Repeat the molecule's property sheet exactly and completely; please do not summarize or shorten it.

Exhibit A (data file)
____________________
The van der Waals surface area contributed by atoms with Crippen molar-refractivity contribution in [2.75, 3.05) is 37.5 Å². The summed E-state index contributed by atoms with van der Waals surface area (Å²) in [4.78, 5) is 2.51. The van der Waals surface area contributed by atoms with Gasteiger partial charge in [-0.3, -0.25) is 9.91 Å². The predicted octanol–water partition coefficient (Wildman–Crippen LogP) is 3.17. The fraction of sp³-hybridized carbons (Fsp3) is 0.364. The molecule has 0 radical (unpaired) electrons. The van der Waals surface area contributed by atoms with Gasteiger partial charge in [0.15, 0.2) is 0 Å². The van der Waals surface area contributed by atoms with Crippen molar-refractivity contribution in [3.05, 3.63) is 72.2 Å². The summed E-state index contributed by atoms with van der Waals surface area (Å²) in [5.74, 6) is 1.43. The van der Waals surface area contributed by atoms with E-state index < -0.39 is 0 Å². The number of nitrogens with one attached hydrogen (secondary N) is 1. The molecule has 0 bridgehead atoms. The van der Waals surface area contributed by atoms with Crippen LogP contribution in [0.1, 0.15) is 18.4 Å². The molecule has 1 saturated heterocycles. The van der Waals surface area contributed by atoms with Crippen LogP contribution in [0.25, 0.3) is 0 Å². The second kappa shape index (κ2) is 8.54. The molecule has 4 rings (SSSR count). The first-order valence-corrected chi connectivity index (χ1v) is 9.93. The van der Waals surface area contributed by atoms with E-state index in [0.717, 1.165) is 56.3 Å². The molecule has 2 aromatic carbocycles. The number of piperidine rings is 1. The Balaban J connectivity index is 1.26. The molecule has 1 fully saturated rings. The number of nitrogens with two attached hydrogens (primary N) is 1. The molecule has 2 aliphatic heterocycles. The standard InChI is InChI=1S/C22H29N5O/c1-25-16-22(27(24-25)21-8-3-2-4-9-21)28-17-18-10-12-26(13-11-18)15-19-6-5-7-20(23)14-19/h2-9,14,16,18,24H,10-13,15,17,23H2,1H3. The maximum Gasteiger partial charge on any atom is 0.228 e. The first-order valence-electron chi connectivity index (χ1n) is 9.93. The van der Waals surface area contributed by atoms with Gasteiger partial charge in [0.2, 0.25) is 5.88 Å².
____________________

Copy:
The van der Waals surface area contributed by atoms with Crippen molar-refractivity contribution in [2.75, 3.05) is 37.5 Å². The summed E-state index contributed by atoms with van der Waals surface area (Å²) in [4.78, 5) is 2.51. The van der Waals surface area contributed by atoms with Gasteiger partial charge in [-0.3, -0.25) is 9.91 Å². The predicted octanol–water partition coefficient (Wildman–Crippen LogP) is 3.17. The fraction of sp³-hybridized carbons (Fsp3) is 0.364. The molecule has 0 radical (unpaired) electrons. The van der Waals surface area contributed by atoms with Gasteiger partial charge in [0.15, 0.2) is 0 Å². The van der Waals surface area contributed by atoms with Crippen molar-refractivity contribution in [3.05, 3.63) is 72.2 Å². The summed E-state index contributed by atoms with van der Waals surface area (Å²) in [5.74, 6) is 1.43. The van der Waals surface area contributed by atoms with E-state index < -0.39 is 0 Å². The number of nitrogens with one attached hydrogen (secondary N) is 1. The molecule has 0 bridgehead atoms. The van der Waals surface area contributed by atoms with Crippen LogP contribution in [0.1, 0.15) is 18.4 Å². The molecule has 1 saturated heterocycles. The van der Waals surface area contributed by atoms with Crippen LogP contribution in [0.25, 0.3) is 0 Å². The second kappa shape index (κ2) is 8.54. The molecule has 4 rings (SSSR count). The first-order valence-corrected chi connectivity index (χ1v) is 9.93. The van der Waals surface area contributed by atoms with E-state index in [0.717, 1.165) is 56.3 Å². The molecule has 2 aromatic carbocycles. The number of piperidine rings is 1. The Balaban J connectivity index is 1.26. The molecule has 1 fully saturated rings. The number of nitrogens with two attached hydrogens (primary N) is 1. The molecule has 2 aliphatic heterocycles. The standard InChI is InChI=1S/C22H29N5O/c1-25-16-22(27(24-25)21-8-3-2-4-9-21)28-17-18-10-12-26(13-11-18)15-19-6-5-7-20(23)14-19/h2-9,14,16,18,24H,10-13,15,17,23H2,1H3. The maximum Gasteiger partial charge on any atom is 0.228 e. The first-order valence-electron chi connectivity index (χ1n) is 9.93. The van der Waals surface area contributed by atoms with Gasteiger partial charge in [0.2, 0.25) is 5.88 Å².